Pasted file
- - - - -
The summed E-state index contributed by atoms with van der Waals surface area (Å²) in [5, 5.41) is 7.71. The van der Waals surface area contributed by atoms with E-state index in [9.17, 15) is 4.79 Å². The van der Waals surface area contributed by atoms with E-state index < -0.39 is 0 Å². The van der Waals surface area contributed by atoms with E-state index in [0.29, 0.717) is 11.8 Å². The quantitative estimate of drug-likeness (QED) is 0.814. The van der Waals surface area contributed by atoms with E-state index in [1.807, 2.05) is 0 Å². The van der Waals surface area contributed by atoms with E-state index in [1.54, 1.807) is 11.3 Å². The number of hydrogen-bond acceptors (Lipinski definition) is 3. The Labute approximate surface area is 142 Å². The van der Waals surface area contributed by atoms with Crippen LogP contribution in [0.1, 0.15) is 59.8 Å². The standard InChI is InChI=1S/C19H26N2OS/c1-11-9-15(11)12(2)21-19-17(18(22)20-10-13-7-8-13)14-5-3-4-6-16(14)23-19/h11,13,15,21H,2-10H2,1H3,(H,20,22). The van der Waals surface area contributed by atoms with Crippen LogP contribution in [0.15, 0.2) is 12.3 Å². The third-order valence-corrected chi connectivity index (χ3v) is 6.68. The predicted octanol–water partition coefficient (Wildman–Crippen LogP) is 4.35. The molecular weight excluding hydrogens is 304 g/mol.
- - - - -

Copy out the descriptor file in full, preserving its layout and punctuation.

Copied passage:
The summed E-state index contributed by atoms with van der Waals surface area (Å²) in [5, 5.41) is 7.71. The van der Waals surface area contributed by atoms with E-state index in [9.17, 15) is 4.79 Å². The van der Waals surface area contributed by atoms with E-state index < -0.39 is 0 Å². The van der Waals surface area contributed by atoms with E-state index in [0.29, 0.717) is 11.8 Å². The quantitative estimate of drug-likeness (QED) is 0.814. The van der Waals surface area contributed by atoms with E-state index in [1.807, 2.05) is 0 Å². The van der Waals surface area contributed by atoms with E-state index in [1.54, 1.807) is 11.3 Å². The number of hydrogen-bond acceptors (Lipinski definition) is 3. The Labute approximate surface area is 142 Å². The van der Waals surface area contributed by atoms with Crippen LogP contribution in [0.1, 0.15) is 59.8 Å². The standard InChI is InChI=1S/C19H26N2OS/c1-11-9-15(11)12(2)21-19-17(18(22)20-10-13-7-8-13)14-5-3-4-6-16(14)23-19/h11,13,15,21H,2-10H2,1H3,(H,20,22). The van der Waals surface area contributed by atoms with Crippen LogP contribution in [0.15, 0.2) is 12.3 Å². The third-order valence-corrected chi connectivity index (χ3v) is 6.68. The predicted octanol–water partition coefficient (Wildman–Crippen LogP) is 4.35. The molecular weight excluding hydrogens is 304 g/mol.